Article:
Tuesday, November 9, 2010

Upon Further Review: Packers Cover 45-7

Well that may be the most correct I've ever been about a prediction. The Packers utterly annihilated the Cowboys. Philips was clearly at a complete loss, and the players expended very little effort. The game wasn't close; the Packers dominated in every phase.

As everyone now knows, the game caused Jerry to finally put Wade out of his misery. There's not much else to say, other than the 2010 Cowboys are perhaps the most pathetic team in NFL history. This was the easiest cover I can remember.


1. Sometimes teams are so psychologically broken that they fail to rebound even from rock bottom. The big concern I had entering the game was the laughably pathetic showing the Cowboys had made against Jacksonville the week before. But I explained at length my reasons for thinking that the miserable Boys would fail to improve on that effort, and they incredibly turned in an even worse performance than I expected.

One of the real tricks to assessing football teams is deciphering the true meaning of an extraordinarily poor performance coupled with player discontent. We saw it last week with Dallas, and they followed up with yet more ineptitude. But we also had it weeks 2 and 3 with the Giants, who were first pummeled on national TV by Eli's big brother and then taken advantage of by the Titans the following week. The media had begun to call for Coughlin's head, and players were openly grousing -- the team looked on the brink of collapse. Yet the Giants rallied, won five straight, and are now perhaps the NFC favorite to make the Super Bowl.

The situations are difficult to distinguish. Obviously one could say simply that Coughlin is a better coach than Philips. But I wonder if it that's simple; after all, the Giants imploded last year after a 5-0 start, and there was credible talk that Coughlin's hard-charging style had irretrievably alienated his players.

Upon reflection, there were ample warning signs that portended the Cowboys absolute collapse against the spread. Most prominent was the catalytic event of Romo's injury. I wrote last year in the wake of the Eagles' inexplicable loss to the woeful Raiders of the importance of catalytic events re-orienting the makeup of a team. There, it was Antonio Pierce's harsh criticism of the Raiders, whom his Giants had just destroyed. Here, we had the opposite type of event -- a team that was teetering on the edge of the abyss, laboring under the daunting weight of inflated expectations and its owner/GM's despicable and preening incompetence. When Romo went down, the team deflated, and I witnessed a disturbing lack of effort for the next game and a half. That was what inspired me to pick against them this week, and I'm glad I did so.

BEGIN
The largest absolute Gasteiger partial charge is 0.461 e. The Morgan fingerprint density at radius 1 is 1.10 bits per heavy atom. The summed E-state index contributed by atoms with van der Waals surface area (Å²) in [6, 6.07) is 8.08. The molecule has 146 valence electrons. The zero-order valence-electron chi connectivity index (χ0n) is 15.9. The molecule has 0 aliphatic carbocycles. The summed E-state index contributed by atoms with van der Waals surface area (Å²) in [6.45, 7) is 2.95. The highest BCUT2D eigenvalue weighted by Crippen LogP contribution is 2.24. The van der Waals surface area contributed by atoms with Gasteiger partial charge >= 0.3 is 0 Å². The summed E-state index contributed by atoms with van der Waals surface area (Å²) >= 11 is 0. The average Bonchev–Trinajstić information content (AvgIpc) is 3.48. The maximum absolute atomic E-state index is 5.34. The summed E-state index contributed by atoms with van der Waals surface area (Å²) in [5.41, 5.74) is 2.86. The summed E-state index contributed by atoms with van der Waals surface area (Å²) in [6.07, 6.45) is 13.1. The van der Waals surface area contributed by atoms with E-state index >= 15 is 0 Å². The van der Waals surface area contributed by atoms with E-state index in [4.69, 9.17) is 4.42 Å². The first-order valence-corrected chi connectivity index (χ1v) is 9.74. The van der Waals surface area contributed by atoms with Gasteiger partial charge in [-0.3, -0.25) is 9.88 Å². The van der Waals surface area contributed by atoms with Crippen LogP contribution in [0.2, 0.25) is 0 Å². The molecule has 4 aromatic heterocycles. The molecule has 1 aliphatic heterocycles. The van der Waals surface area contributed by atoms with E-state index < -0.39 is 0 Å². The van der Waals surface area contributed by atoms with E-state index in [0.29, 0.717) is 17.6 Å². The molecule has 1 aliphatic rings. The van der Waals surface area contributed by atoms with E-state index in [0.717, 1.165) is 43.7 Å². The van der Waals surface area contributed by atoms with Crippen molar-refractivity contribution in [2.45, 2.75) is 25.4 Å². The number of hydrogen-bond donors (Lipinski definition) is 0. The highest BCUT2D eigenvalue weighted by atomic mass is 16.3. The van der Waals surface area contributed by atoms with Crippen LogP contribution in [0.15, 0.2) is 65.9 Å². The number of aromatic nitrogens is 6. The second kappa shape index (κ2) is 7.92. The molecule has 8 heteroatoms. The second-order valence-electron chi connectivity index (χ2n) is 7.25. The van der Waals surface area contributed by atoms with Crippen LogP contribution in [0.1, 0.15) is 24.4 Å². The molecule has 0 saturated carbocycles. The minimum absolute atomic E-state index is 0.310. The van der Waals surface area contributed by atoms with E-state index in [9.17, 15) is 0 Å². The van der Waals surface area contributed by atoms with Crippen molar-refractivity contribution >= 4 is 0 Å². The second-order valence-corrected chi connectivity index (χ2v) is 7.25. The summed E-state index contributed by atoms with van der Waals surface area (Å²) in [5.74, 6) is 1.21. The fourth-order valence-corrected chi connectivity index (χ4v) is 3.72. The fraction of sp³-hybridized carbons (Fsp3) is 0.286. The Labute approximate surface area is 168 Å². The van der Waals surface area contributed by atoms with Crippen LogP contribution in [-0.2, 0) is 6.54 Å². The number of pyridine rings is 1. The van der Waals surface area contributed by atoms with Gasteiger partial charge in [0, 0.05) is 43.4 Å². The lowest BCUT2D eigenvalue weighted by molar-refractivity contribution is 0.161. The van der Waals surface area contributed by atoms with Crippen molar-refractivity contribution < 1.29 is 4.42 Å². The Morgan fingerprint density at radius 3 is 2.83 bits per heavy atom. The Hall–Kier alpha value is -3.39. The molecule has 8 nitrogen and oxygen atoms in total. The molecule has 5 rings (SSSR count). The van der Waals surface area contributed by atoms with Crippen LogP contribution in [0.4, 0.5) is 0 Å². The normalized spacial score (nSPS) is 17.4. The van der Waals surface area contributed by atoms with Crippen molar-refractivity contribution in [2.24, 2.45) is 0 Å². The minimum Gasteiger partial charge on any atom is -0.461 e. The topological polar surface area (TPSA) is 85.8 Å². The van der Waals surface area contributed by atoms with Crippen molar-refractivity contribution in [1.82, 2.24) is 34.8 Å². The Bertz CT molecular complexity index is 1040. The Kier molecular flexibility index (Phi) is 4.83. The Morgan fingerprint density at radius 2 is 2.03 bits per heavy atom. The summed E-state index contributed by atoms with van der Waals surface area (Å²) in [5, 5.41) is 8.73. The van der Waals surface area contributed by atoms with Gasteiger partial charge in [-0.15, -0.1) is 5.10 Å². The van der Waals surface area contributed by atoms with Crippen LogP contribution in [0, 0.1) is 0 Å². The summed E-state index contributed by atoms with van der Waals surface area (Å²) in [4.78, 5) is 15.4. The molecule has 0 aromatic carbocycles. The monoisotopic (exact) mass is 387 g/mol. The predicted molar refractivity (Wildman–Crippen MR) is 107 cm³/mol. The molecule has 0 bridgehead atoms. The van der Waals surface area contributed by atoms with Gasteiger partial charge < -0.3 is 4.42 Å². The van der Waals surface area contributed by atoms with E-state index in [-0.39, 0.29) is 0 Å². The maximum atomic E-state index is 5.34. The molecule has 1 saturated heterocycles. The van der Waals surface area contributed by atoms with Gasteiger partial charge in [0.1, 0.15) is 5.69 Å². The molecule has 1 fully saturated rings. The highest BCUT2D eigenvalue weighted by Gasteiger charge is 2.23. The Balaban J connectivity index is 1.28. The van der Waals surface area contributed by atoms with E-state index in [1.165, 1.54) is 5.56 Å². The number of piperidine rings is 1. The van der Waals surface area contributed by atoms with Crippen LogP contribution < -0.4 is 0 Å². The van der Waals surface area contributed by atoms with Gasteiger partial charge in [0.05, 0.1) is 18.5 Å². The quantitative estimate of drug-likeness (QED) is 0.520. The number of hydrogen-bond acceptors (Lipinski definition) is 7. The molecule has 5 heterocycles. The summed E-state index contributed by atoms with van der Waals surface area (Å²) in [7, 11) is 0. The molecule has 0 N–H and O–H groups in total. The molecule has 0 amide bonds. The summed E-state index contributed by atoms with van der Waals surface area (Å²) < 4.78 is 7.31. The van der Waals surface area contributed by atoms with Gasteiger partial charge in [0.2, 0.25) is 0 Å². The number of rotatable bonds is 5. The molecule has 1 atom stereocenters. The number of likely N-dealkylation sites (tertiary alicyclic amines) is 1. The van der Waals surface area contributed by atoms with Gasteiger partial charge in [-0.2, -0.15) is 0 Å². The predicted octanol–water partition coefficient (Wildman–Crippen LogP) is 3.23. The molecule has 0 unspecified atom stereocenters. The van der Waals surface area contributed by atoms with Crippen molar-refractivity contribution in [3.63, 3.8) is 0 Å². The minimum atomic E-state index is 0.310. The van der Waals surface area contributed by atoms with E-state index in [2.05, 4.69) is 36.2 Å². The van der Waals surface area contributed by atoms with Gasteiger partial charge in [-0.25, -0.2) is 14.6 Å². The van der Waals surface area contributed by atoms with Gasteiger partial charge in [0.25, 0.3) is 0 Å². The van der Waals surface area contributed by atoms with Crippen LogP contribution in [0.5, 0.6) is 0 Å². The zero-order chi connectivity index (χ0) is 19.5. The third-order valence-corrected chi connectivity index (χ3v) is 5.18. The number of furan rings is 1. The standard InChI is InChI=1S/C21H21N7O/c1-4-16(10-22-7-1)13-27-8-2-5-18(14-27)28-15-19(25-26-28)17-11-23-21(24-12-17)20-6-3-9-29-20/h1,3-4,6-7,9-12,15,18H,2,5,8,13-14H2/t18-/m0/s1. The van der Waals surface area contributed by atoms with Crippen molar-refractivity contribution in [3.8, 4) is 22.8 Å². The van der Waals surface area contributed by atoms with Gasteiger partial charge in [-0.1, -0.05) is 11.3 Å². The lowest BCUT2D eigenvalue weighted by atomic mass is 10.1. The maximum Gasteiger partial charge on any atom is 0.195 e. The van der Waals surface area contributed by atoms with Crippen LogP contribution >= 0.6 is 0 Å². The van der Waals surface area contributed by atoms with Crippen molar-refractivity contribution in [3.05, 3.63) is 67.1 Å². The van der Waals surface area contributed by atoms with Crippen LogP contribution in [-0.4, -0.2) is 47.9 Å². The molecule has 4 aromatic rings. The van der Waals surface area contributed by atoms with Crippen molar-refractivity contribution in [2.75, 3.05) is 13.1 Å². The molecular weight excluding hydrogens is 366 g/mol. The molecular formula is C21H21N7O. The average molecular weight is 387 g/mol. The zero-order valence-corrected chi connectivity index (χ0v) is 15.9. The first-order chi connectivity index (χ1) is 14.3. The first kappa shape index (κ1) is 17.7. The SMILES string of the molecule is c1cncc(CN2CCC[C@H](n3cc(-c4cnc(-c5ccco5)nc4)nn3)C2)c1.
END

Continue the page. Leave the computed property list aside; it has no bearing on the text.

On the other hand, the Giants had flown under the radar somewhat heading into the season, and they had a coach with credibility born of Super Bowl success. They were down, but they weren't dead. Hopefully the comparison between the early-season Giants, the Eagles-Raiders, and the 2010 Cowboys will help BadNFL Nation in future weeks sniff out the teams that we should leave for dead, and the ones that we should expect to bounce back.

2. The "Hilton 100" theory suffered two losses this week. While the Giants, who were the runaway leaders in both pick quantity and margin, beat the spread by 28+ points, the Chiefs and Jets both failed to cover, albeit by 1 point each. Thus, the theory is now 6-2 in the last 3 weeks, with a spread differential of about 13 in wins and a loss differential of 1. Still pretty impressive. And as Millman grouses, only fluke plays prevented both losers from covering.

3. Finally, I noted that I was going to monitor the "situation vs. scouting" clash on display in the Colts-Eagles game. Well, the post-bye week Eagles won but failed to cover by 1 point. The excessive citation of the bye-week stat caused me concern, and perhaps for good reason. We heard so much that week about Andy Reid's post-bye week success that I think there was little value in relying on that particular stat. Who knows -- but when I look for situations in the future, I'm much more inclined to seek out those that receive less media attention.

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